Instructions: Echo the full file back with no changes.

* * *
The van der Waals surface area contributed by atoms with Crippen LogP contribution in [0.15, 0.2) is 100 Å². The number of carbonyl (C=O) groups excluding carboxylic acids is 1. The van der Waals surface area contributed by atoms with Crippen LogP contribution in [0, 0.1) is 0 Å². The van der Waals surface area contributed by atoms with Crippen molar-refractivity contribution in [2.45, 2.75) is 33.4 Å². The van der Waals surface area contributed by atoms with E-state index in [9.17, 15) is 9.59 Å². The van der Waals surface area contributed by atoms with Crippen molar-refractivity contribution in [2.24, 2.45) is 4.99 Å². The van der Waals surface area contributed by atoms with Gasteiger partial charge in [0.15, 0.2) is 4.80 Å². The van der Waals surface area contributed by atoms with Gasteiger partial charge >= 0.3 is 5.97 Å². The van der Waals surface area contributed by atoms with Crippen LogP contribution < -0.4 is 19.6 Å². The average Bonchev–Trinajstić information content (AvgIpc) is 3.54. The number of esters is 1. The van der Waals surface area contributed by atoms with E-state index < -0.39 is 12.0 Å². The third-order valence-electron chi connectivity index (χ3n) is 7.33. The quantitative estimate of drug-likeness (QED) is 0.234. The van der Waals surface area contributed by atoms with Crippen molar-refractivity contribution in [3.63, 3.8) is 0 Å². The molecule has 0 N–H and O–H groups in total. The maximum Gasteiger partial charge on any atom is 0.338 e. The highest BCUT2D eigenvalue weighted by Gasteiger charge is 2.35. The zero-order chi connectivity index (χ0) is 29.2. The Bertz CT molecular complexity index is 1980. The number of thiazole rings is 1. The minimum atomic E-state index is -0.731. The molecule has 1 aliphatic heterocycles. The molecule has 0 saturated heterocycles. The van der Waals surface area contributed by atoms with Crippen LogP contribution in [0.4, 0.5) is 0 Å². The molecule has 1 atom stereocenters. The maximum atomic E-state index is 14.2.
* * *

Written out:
The van der Waals surface area contributed by atoms with Crippen LogP contribution in [0.15, 0.2) is 100 Å². The number of carbonyl (C=O) groups excluding carboxylic acids is 1. The van der Waals surface area contributed by atoms with Crippen LogP contribution in [0, 0.1) is 0 Å². The van der Waals surface area contributed by atoms with Crippen molar-refractivity contribution in [2.45, 2.75) is 33.4 Å². The van der Waals surface area contributed by atoms with E-state index in [9.17, 15) is 9.59 Å². The van der Waals surface area contributed by atoms with Crippen molar-refractivity contribution in [2.24, 2.45) is 4.99 Å². The van der Waals surface area contributed by atoms with Gasteiger partial charge in [0.15, 0.2) is 4.80 Å². The van der Waals surface area contributed by atoms with Gasteiger partial charge >= 0.3 is 5.97 Å². The van der Waals surface area contributed by atoms with Crippen LogP contribution < -0.4 is 19.6 Å². The average Bonchev–Trinajstić information content (AvgIpc) is 3.54. The number of esters is 1. The van der Waals surface area contributed by atoms with E-state index < -0.39 is 12.0 Å². The third-order valence-electron chi connectivity index (χ3n) is 7.33. The quantitative estimate of drug-likeness (QED) is 0.234. The van der Waals surface area contributed by atoms with Crippen molar-refractivity contribution in [3.63, 3.8) is 0 Å². The molecule has 0 N–H and O–H groups in total. The maximum Gasteiger partial charge on any atom is 0.338 e. The highest BCUT2D eigenvalue weighted by Gasteiger charge is 2.35. The zero-order chi connectivity index (χ0) is 29.2. The Bertz CT molecular complexity index is 1980. The number of thiazole rings is 1. The minimum atomic E-state index is -0.731. The molecule has 1 aliphatic heterocycles. The molecule has 0 saturated heterocycles. The van der Waals surface area contributed by atoms with Crippen LogP contribution in [0.4, 0.5) is 0 Å². The molecule has 1 atom stereocenters. The maximum atomic E-state index is 14.2.